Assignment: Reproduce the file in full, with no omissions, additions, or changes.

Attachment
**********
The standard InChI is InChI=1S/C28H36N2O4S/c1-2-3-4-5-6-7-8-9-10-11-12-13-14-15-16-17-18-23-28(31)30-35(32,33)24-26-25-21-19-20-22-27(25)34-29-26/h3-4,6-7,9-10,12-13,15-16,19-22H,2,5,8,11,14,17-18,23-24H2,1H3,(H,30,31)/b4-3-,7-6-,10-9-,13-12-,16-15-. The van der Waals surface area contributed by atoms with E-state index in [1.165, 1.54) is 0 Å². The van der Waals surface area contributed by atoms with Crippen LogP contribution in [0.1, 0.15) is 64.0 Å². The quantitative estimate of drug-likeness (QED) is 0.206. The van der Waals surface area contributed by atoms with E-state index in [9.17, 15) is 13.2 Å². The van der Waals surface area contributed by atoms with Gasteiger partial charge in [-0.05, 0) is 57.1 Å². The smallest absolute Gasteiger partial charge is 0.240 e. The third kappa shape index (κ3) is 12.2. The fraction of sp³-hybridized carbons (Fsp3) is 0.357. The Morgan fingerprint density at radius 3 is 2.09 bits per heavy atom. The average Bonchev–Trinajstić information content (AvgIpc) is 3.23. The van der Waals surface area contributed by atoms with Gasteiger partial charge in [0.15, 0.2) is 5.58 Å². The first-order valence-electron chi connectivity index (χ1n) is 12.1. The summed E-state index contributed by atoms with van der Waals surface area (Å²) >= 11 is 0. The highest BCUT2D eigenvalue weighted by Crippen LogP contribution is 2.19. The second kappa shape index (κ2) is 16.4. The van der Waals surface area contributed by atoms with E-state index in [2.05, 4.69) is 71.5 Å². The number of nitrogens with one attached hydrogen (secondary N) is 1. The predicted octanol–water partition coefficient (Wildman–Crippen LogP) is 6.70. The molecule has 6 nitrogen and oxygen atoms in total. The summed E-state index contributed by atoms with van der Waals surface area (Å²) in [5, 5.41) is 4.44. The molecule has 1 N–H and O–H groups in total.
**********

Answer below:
The standard InChI is InChI=1S/C28H36N2O4S/c1-2-3-4-5-6-7-8-9-10-11-12-13-14-15-16-17-18-23-28(31)30-35(32,33)24-26-25-21-19-20-22-27(25)34-29-26/h3-4,6-7,9-10,12-13,15-16,19-22H,2,5,8,11,14,17-18,23-24H2,1H3,(H,30,31)/b4-3-,7-6-,10-9-,13-12-,16-15-. The van der Waals surface area contributed by atoms with E-state index in [1.165, 1.54) is 0 Å². The van der Waals surface area contributed by atoms with Crippen LogP contribution in [0.1, 0.15) is 64.0 Å². The quantitative estimate of drug-likeness (QED) is 0.206. The van der Waals surface area contributed by atoms with E-state index in [9.17, 15) is 13.2 Å². The van der Waals surface area contributed by atoms with Gasteiger partial charge in [-0.05, 0) is 57.1 Å². The smallest absolute Gasteiger partial charge is 0.240 e. The third kappa shape index (κ3) is 12.2. The fraction of sp³-hybridized carbons (Fsp3) is 0.357. The Morgan fingerprint density at radius 3 is 2.09 bits per heavy atom. The average Bonchev–Trinajstić information content (AvgIpc) is 3.23. The van der Waals surface area contributed by atoms with Gasteiger partial charge in [0.15, 0.2) is 5.58 Å². The first-order valence-electron chi connectivity index (χ1n) is 12.1. The summed E-state index contributed by atoms with van der Waals surface area (Å²) >= 11 is 0. The highest BCUT2D eigenvalue weighted by Crippen LogP contribution is 2.19. The second kappa shape index (κ2) is 16.4. The van der Waals surface area contributed by atoms with E-state index in [2.05, 4.69) is 71.5 Å². The number of nitrogens with one attached hydrogen (secondary N) is 1. The predicted octanol–water partition coefficient (Wildman–Crippen LogP) is 6.70. The molecule has 6 nitrogen and oxygen atoms in total. The summed E-state index contributed by atoms with van der Waals surface area (Å²) in [5, 5.41) is 4.44. The molecule has 1 N–H and O–H groups in total.